Figure 1. Precipitable Water (PWAT) values for noon Saturday show the 'atmospheric conveyor' all the way from the Caribbean (image courtesy of Weatherbell.com)
Figure 2. T+00 UK Met Office fax chart for 18z Saturday 5th Dec shows the stalled frontal zone marking the northern extent of the atmospheric river.
Fortunately the upper flow backed northwesterly early Sunday, as an upper trough pushing down changed the upper wind direction, so the stalled front on Saturday has moved southeast today away from the flood affected areas – which have seen a drier day with some sunshine. The front has weakened as it heads southeast across England and Wales, so no flood worries further south.
Will it happen again?
What used to be once in 100 year or even 200 year flooding events appear to become increasingly and worryingly common, as this current event in Cumbria illustrates, 6 years since the last record breaking rainfall event in a similar area. Whether this is a direct cause of global warming, natural or man-made, is open for debate but not for discussion in this blog. But it does seem flooding is becoming a more frequent visitor to our country and nowhere seems immune, as the winter floods along the Thames a few years ago showed.
More rain on the way this coming week
Looking ahead into the new week, the weather stays unsettled with low pressure remaining close by to the west or northwest, bringing more fronts with their rainfall across the UK. We are unlikely to see extreme rainfall return to NW Britain, though there will be further rain which is not a help to reduce the high river levels.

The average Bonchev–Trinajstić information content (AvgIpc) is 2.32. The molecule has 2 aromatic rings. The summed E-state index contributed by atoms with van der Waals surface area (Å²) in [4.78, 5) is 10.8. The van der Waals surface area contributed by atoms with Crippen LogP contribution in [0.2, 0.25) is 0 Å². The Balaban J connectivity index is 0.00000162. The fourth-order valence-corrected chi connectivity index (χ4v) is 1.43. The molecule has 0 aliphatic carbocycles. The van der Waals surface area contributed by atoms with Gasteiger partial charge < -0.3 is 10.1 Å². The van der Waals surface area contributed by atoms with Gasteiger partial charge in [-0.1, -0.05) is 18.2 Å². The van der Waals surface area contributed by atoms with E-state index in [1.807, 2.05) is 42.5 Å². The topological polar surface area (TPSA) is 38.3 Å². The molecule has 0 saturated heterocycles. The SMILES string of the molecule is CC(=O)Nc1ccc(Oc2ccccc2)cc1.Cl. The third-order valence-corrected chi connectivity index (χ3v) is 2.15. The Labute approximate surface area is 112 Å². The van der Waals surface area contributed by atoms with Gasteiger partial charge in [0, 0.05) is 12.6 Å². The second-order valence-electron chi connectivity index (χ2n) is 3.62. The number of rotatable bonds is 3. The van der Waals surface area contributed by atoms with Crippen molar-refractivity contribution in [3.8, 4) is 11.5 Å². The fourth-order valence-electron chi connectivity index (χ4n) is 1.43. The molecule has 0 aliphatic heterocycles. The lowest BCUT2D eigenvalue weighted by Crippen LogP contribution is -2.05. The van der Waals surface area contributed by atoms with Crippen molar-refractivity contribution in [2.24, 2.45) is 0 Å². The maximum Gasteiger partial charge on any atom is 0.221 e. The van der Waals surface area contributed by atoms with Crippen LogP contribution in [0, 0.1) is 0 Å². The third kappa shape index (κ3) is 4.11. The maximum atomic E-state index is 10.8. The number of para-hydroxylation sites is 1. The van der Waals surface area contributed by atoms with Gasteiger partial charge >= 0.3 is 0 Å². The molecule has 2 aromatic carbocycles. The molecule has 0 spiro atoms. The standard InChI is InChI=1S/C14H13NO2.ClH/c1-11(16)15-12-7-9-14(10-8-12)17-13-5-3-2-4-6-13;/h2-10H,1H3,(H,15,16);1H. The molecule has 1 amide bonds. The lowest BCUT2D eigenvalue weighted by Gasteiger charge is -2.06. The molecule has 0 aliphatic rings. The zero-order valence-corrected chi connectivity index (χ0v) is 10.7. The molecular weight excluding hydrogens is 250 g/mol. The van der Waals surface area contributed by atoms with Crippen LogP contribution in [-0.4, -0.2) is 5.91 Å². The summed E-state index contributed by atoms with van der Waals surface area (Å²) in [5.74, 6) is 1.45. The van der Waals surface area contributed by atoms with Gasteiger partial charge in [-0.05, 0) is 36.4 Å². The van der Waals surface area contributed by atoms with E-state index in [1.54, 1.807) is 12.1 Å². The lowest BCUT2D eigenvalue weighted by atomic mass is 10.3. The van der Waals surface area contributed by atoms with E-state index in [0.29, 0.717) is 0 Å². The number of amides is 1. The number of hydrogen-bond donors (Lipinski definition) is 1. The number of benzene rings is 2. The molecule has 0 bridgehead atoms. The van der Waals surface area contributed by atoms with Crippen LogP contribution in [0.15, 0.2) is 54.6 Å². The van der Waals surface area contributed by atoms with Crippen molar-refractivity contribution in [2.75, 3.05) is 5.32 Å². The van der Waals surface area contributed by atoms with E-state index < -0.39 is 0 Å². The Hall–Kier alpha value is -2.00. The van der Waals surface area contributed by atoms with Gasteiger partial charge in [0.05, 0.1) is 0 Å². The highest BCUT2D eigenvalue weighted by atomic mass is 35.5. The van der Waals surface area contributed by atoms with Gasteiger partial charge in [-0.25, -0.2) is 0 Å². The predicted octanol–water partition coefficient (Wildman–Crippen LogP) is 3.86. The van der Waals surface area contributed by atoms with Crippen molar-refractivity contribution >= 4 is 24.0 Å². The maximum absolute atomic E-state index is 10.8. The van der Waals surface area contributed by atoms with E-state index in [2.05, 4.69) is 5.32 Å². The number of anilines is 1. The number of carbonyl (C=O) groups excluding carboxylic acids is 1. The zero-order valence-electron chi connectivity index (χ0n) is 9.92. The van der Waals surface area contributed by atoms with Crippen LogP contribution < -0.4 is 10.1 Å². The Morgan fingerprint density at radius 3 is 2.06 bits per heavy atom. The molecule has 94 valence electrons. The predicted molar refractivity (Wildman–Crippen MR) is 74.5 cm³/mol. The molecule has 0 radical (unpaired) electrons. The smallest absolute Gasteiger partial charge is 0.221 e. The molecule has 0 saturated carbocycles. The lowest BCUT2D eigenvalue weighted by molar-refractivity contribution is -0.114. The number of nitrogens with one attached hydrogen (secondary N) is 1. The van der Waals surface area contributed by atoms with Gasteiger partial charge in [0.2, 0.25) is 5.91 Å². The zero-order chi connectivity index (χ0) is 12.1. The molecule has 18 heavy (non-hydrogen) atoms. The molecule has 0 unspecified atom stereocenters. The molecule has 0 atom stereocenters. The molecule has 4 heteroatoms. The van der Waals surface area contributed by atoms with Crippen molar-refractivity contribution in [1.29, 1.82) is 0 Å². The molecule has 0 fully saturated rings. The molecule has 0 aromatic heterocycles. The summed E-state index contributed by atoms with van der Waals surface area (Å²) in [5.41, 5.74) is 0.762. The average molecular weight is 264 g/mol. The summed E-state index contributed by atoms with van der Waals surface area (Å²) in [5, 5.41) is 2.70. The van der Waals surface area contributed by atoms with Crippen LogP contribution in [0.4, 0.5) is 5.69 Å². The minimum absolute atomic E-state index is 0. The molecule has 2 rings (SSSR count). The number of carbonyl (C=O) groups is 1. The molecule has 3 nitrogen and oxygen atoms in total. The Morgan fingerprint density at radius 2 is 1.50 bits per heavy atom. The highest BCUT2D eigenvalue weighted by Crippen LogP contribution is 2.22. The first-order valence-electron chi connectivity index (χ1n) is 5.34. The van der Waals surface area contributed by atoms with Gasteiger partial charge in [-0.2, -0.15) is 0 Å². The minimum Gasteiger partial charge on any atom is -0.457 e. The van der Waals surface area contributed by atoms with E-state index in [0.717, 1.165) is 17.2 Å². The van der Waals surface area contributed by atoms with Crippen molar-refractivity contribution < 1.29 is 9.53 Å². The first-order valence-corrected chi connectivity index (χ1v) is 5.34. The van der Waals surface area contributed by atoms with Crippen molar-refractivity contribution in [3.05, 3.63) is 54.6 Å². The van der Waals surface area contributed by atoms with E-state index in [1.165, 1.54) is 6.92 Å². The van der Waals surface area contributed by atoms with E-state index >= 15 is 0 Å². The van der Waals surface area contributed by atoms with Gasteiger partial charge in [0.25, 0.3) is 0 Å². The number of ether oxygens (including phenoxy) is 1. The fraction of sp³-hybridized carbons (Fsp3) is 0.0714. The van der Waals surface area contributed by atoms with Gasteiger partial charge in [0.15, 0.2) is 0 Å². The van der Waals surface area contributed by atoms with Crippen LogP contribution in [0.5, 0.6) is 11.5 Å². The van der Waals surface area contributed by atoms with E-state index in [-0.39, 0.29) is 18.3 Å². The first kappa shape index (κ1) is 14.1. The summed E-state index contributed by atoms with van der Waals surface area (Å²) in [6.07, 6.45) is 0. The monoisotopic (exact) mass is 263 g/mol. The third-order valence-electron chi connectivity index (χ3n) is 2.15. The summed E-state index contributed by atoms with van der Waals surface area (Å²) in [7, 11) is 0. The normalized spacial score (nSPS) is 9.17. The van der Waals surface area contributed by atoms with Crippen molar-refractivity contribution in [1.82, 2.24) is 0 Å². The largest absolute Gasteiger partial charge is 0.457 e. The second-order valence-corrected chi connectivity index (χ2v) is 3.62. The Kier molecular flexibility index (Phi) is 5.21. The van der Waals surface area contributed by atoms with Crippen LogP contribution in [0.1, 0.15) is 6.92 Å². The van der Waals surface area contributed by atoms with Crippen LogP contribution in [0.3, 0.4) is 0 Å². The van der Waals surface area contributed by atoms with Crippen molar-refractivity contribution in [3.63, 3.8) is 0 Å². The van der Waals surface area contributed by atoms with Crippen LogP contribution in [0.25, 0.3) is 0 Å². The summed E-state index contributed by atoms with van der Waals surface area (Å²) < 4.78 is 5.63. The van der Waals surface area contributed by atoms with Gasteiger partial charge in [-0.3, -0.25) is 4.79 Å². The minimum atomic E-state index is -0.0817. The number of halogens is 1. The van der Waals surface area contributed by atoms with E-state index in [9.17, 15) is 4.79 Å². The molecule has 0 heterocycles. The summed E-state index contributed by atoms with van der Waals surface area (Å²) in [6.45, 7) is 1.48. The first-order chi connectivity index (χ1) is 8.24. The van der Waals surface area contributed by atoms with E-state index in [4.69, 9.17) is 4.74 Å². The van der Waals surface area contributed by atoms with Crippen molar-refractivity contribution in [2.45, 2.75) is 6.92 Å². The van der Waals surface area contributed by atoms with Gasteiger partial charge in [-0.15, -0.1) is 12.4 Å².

Rain returns from the southwest Sunday evening as the next deepening low pressure system spins up to the west of Ireland. This rain will push northeast across many parts Sunday night, then continues to spread northeast across Scotland on Monday, with another band of rain spreading across EIRE and Northern Ireland in the afternoon. The rain generally lighter and more patchy for the flood-hit northwest than Saturday, though unwelcome all the same! However, the band of rain across the far west will continue east across most parts Monday night, perhaps bringing another 30-40mm across higher ground of the NW before it clears.
By Wednesday, high pressure will try to build across the south bringing drier conditions to southern and central parts, however, rain and strong winds will return to Scotland, EIRE, N. Ireland and perhaps parts of NW England. This rain spreading southeast across much of England and Wales on Thursday, followed by showery conditions across NW Britain to end the week, though hopefully the showers will be fewest across the flood hit areas.